The UK has been a leader in embedding technology in education (dedicated music technology programmes began in British Universities in the early 90’s). More recently, the use of improvisation has become widespread in a number of creative art disciplines. In contrast, the burgeoning Brazilian education system (http://www.brazil.org.uk/press/pressreleases_files/20120720.html and http://www.brazil.org.uk/press/pressreleases_files/20120929.html) has only recently embraced these topics. Given the speed of growth in the Brazilian economy and education system, institutions such as the UFRJ and USP are currently engaged in large-scale initiatives, curriculum reform and expansion. At UFRJ a large interdisciplinary centre embracing new technologies and the creative arts is being established. At USP, the music department has recently received significant funds to expand its technology component. Both of these initiatives have internationalisation at its core and count on Queen’s University’s Sonic Arts Research Centre (SARC: http://www.sarc.qub.ac.uk) as an institutional partner. Given the current government links between the UK and Brazil (e.g. Olympics handover, British Council “Transform” programme, Science without Borders etc.), we need to ensure that we increase our understanding of Brazilian pedagogical practices in the context of the current economic growth and its implications for the UK education system.
Queen’s University Belfast has for the last five years been developing an increased presence in Brazil through student exchange, research partnerships and institutional level agreement (USP, UFRJ). As a member of Santander Universities, Queen’s has been proactive in targeting Brazil as a key destination for outgoing students (on average 10 PG students per year visit Brazilian institutions for a period of up to 3 months). The University has recently established a Brazil Strategy Group that ensures the effective management of partnerships and funded opportunities for exchange, including the ‘Science without Borders programme’, set up by the Brazilian government to fund over 10,000 Brazilians to study in the UK over the next 4 years.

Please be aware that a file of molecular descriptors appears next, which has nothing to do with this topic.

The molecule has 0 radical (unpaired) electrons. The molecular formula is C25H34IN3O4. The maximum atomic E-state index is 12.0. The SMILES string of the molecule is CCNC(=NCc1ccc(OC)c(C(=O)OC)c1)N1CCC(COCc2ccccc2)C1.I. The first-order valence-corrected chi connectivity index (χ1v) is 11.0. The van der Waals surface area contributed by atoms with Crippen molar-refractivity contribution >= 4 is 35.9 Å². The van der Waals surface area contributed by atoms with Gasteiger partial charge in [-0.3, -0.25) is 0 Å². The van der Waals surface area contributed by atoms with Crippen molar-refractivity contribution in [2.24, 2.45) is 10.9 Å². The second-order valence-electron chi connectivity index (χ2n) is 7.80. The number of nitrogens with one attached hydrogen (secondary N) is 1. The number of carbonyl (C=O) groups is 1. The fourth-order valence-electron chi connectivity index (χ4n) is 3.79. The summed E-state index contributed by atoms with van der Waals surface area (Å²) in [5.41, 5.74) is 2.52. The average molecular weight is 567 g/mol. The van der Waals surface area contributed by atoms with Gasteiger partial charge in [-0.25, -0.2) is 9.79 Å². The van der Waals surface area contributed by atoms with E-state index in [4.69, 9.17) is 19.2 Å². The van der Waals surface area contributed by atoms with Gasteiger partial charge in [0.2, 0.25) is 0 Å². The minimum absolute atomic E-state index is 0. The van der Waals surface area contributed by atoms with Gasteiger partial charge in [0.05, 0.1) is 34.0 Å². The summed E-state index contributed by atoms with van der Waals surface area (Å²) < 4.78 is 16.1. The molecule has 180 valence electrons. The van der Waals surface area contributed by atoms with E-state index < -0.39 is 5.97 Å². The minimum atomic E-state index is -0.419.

With the increased urgency for internationalisation, mobility and collaborative networks, academic institutions must creatively address and strengthen the links between universities and their people in Brazil and the UK (Knobel (2011).
As suggested in the Bologna Process, HEIs need to acquire a world-wide degree of attraction that can equal cultural and scientific traditions. With this study I hope to make a vital contribution in furthering links between the UK and Brazil, and thus draw attention to the UK education system.
The benefits of this study is the exchange of expertise between UK and Brazil staff and students, and the gain of essential skills that allow us to face future pedagogical challenges. The outcomes will influence the way we shape an international curriculum – informed by a broader world-view and which includes flexibility for various teaching approaches. I hope to strengthen links between the UK and Brazil and in this way provide opportunities for study and work in different environments and countries, where students can learn about themselves and their discipline in a global context.
It is worth noting that I have already well-established links with the Federal University of Rio de Janeiro, having visited and performed there in 2010 and 2011. I have an excellent grasp of the Portuguese language, having spoken it for over 10 years. I am confident in having a fluent conversation and in understanding the language to a proficient level for this proposed study.
I am aware that challenges lie ahead, in terms of politics and policies, being a female lecturer in the minority culture and in overcoming cultural norms and bureaucracy: some of these issues have been discussed by Dunn and Wallace (2008), Slethaug (2007) and Tudor (2011)... (excerpt, HEA Proposal 2012)